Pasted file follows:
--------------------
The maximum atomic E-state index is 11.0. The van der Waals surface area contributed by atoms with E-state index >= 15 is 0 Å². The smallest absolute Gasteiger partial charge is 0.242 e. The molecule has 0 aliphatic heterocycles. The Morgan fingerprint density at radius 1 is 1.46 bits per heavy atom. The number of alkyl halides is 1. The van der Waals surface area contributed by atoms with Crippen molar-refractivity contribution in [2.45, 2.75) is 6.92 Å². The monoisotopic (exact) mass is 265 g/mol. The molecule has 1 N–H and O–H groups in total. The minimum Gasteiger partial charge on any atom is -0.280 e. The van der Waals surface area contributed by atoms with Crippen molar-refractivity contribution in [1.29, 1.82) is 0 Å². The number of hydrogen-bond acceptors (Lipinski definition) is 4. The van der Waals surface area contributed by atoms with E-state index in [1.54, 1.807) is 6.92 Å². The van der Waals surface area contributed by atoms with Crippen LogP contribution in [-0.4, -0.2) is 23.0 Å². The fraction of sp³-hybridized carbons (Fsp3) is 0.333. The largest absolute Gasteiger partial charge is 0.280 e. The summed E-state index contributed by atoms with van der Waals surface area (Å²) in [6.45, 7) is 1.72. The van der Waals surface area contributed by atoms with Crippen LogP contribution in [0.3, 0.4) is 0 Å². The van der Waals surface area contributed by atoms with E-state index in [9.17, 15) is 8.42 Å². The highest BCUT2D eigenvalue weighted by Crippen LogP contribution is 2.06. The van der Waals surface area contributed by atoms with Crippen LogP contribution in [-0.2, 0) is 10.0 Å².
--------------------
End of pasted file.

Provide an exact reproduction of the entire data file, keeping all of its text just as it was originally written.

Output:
The maximum atomic E-state index is 11.0. The van der Waals surface area contributed by atoms with E-state index >= 15 is 0 Å². The smallest absolute Gasteiger partial charge is 0.242 e. The molecule has 0 aliphatic heterocycles. The Morgan fingerprint density at radius 1 is 1.46 bits per heavy atom. The number of alkyl halides is 1. The van der Waals surface area contributed by atoms with Crippen molar-refractivity contribution in [2.45, 2.75) is 6.92 Å². The monoisotopic (exact) mass is 265 g/mol. The molecule has 1 N–H and O–H groups in total. The minimum Gasteiger partial charge on any atom is -0.280 e. The van der Waals surface area contributed by atoms with Crippen molar-refractivity contribution in [1.29, 1.82) is 0 Å². The number of hydrogen-bond acceptors (Lipinski definition) is 4. The van der Waals surface area contributed by atoms with E-state index in [1.54, 1.807) is 6.92 Å². The van der Waals surface area contributed by atoms with Crippen LogP contribution in [-0.4, -0.2) is 23.0 Å². The fraction of sp³-hybridized carbons (Fsp3) is 0.333. The largest absolute Gasteiger partial charge is 0.280 e. The summed E-state index contributed by atoms with van der Waals surface area (Å²) in [6.45, 7) is 1.72. The van der Waals surface area contributed by atoms with Crippen LogP contribution in [0.3, 0.4) is 0 Å². The van der Waals surface area contributed by atoms with E-state index in [9.17, 15) is 8.42 Å². The highest BCUT2D eigenvalue weighted by Crippen LogP contribution is 2.06. The van der Waals surface area contributed by atoms with Crippen LogP contribution in [-0.2, 0) is 10.0 Å².